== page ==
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Protests

Clara Lemlich sparks "Uprising of the 20,000"

November 22, 1909

Clara Lemlich's passionate words sparked the "Uprising of the 20,000," a general strike of New York garment workers that marked a turning point in U.S. labor activism.

Women strike for peace

November 1, 1961

"End the Arms Race - Not the Human Race" was the slogan of the first day-long strike organized by the Women Strike For Peace organization.

Three generations of activist Seaman family mark 10th anniversary of Women's Strike for Equality

August 26, 1980

Three generations of activist Seaman family marched together in the tenth anniversary celebration of the New York Women's Strike for Equality.

"Women Strike for Equality"

August 26, 1970

A massive "Women Strike for Equality" march in commemoration of the fiftieth anniversary of the 19th amendment took place in New York City and other cities.

Carol Gilligan publishes "In a Different Voice"

May 24, 1982

Psychologist Carol Gilligan published "In a Different Voice," the first book to argue that women's psychological development could not be understood by studying men.

Labor leaders announce their engagement at May Day Parade

May 1, 1916

Labor leaders Bessie Abramowitz and Sidney Hillman announced their engagement while leading the clothing workers' contingent in the Chicago May Day Parade.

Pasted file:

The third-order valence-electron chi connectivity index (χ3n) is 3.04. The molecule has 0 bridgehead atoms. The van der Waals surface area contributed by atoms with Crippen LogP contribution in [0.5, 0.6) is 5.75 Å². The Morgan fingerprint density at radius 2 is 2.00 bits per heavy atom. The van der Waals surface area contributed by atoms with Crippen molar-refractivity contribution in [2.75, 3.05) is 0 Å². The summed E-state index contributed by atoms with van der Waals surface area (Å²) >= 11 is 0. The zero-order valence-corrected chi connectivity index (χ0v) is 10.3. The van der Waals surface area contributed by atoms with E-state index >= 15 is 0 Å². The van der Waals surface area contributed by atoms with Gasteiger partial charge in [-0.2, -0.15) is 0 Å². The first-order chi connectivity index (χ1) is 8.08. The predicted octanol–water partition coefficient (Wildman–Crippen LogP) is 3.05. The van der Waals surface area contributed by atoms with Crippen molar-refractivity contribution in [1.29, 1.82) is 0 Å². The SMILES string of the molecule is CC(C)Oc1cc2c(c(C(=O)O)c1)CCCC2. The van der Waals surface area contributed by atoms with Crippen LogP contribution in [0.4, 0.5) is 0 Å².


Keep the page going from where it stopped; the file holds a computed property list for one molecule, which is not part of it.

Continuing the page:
Writer Grace Paley arrested at Vietnam protest

March 19, 1970

Writer and activist Grace Paley was among 182 people arrested in New York City for protesting the Vietnam War draft.

Labor activist Rose Pesotta organizes in Akron, Ohio

February 25, 1936

Labor activist Rose Pesotta aided striking workers of Goodyear Rubber tire factory in Akron, Ohio.

Triangle Shirtwaist Fire

One of the worst industrial disasters in the history of New York City, causing 146 deaths and an unknown number of injuries, took place on Saturday, March 25, 1911, at the Triangle Shirtwaist Company.

Socialism in the United States

Disproportionate numbers of Jewish immigrant women in America were associated with socialism in the first decades of the twentieth century. Their radicalism appears to have grown out of the same sources as male radicalism—the changes experienced by the Jewish community in late nineteenth-century Europe and America, including proletarianization and the secularization of Jewish religious values. But Jewish working women’s radical consciousness and their militant collective action in America emerged in the face of extraordinary obstacles.

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How to cite this page

Jewish Women's Archive. "Protests." (Viewed on July 4, 2015) <http://jwa.org/topics/protests>.

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